In addition to Qatar and Saudi Arabia, which, in principle, are not hard to punish, there’s countries like the US, UK, Turkey, Jordan and others that supported terrorists too. Some US senators, including John. McCain met with the leaders of radical groups personally. The CIA and the Pentagon have been supplying them with weapons and trained their militants to create an “opposition” to the elected Syrian government. Turkey and Jordan provided their territory to deploy training camps, while allowing weapons and terrorists to flow into Syria across their territories. But there’s no prosecution of the United States officials due to the fact we are talking about one of the two major nuclear powers in the world. England will be protected from prosecution by Washington, since it’s a permanent member of the UN Security, while Turkey and Saudi Arabia play a “special” role in Washington’s policies. But nothing prevents American officials from throwing a dwarf emirate under the bus. The ruling dynasty will simply be replaced by a republican system of government in the process of “democratization” of the Middle East.

If Western countries are to prevent Qatar from being prosecuted, should its involvement in the downing of Russia’s Airbus be established, Moscow can proceed with the punishement on its own, in accordance with Article 51 of the UN Charter, that grants the right to self-defense in case of “an act of war” being committed. And Russia’s President Vladimir Putin has already classified the downing of A321 as act of war, so those responsible will not evade the prosecution.

November 20th, 2015, 3:42 pm


ALAN said:

على المكشوف
PBS NewsHour Uses Russian Airstrike Footage While Claiming U.S. Airstrike Successes

November 20th, 2015, 4:03 pm


Majedkhaldoun said:

Putin admitted that his action in Syria failed to reach its goal so far.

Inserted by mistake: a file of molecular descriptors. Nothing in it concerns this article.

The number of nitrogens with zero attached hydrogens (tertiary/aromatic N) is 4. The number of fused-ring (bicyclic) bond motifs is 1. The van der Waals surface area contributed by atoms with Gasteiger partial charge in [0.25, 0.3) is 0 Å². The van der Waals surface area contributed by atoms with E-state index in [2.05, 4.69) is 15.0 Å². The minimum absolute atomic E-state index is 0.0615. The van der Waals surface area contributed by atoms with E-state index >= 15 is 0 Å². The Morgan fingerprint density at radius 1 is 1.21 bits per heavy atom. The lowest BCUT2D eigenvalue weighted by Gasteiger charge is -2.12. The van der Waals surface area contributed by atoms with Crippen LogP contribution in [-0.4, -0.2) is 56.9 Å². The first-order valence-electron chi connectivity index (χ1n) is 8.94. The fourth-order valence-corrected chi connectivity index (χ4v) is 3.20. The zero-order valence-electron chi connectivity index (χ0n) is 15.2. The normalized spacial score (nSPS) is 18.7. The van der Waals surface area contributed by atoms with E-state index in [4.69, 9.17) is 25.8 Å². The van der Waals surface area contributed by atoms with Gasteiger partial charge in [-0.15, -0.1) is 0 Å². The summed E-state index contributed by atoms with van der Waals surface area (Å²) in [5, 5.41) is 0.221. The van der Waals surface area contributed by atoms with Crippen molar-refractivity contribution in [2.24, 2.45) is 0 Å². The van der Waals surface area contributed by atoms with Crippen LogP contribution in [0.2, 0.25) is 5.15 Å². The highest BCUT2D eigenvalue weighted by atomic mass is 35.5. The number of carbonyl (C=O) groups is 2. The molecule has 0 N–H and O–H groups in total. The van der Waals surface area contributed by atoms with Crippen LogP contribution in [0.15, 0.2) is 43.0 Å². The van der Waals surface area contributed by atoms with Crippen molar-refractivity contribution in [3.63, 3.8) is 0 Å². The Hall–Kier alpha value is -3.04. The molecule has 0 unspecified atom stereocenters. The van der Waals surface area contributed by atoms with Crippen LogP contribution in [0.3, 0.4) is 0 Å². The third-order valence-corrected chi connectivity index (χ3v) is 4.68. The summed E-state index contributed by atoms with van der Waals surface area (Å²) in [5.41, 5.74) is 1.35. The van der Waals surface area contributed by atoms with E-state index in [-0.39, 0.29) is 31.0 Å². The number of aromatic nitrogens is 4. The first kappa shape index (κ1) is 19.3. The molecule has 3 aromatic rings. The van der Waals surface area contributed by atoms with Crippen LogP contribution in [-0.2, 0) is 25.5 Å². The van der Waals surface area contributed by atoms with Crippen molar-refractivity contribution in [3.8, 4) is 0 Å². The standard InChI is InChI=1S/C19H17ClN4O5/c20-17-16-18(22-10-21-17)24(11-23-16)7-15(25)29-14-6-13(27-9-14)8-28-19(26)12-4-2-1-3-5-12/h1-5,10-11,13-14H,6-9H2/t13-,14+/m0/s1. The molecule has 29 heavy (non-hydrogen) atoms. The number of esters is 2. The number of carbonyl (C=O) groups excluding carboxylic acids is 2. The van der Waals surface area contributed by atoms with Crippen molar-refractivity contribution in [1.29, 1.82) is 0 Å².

Putin in Tehran Monday, they will talk about Syria
UN just issued a resolution to do everything to defeat ISIS

Again you are wrong, when you remember all the facts and read what I wrote about ISIS, your argument is reduced to prejudice idea , and baseless one, ISIS is helping Assad, penetrated by Assad regime, trading with Assad, both are fighting the free Syrian Army ,which is the opposition to Assad
Fighting ISIS and defeating it in Syria is depriving Asad from his best card, that says ISIS is competing with Assad as who is more criminal
Assad released ISIS leaders from prison, Maliki did the same claiming that five hundred prisoner ran away from prison and later formed ISIS, Raqqa was handed to ISIS not lost by fight, the same in Palmyra
Simo you will never win this argument

November 20th, 2015, 9:32 pm


Passerby said:

“how is it that ISIS, within 3 weeks, can bring down a Russian plane, attack Beirut with suicide bombers, and stage a spectacular terrorist act in Paris, but within 3 years, has not staged any terrorist act in the Syrian regime strongholds of Damasucs or Latakia?”

Good question.

I’d give the pat answer, not created by Assad, but he sure helped it grow, because he knew as long as it exists, he will stay in power. Saddam created Zarqawi/Al-Qaeda in Iraq/ISIS/IS for the same exact reason. He planted them in the no-fly zone to torment the Kurds, “See what happens if you don’t let me run my country, terrorists show up in the vacuum.” It’s the Saddam regime at the top, they’d cut a deal with the devil.


And I have a question that’s been bothering me, maybe someone can help. I’ll bravely sort through the inevitable conspiracy theories, who knows, some may contain a grain of truth.

Those 500 oil tanker trucks Russia blew up in a couple days a few days ago. (And the 100 the US blew up.) Had pictures of them all lined up. Seems there is a constant massive movement of those trucks between Turkey and IS. And it all goes through one point, actually controlled by the “FSA” who don’t mess with it because of mortal fear of IS, and the fact that IS can turn out the lights in Aleppo and a big chunk of the country.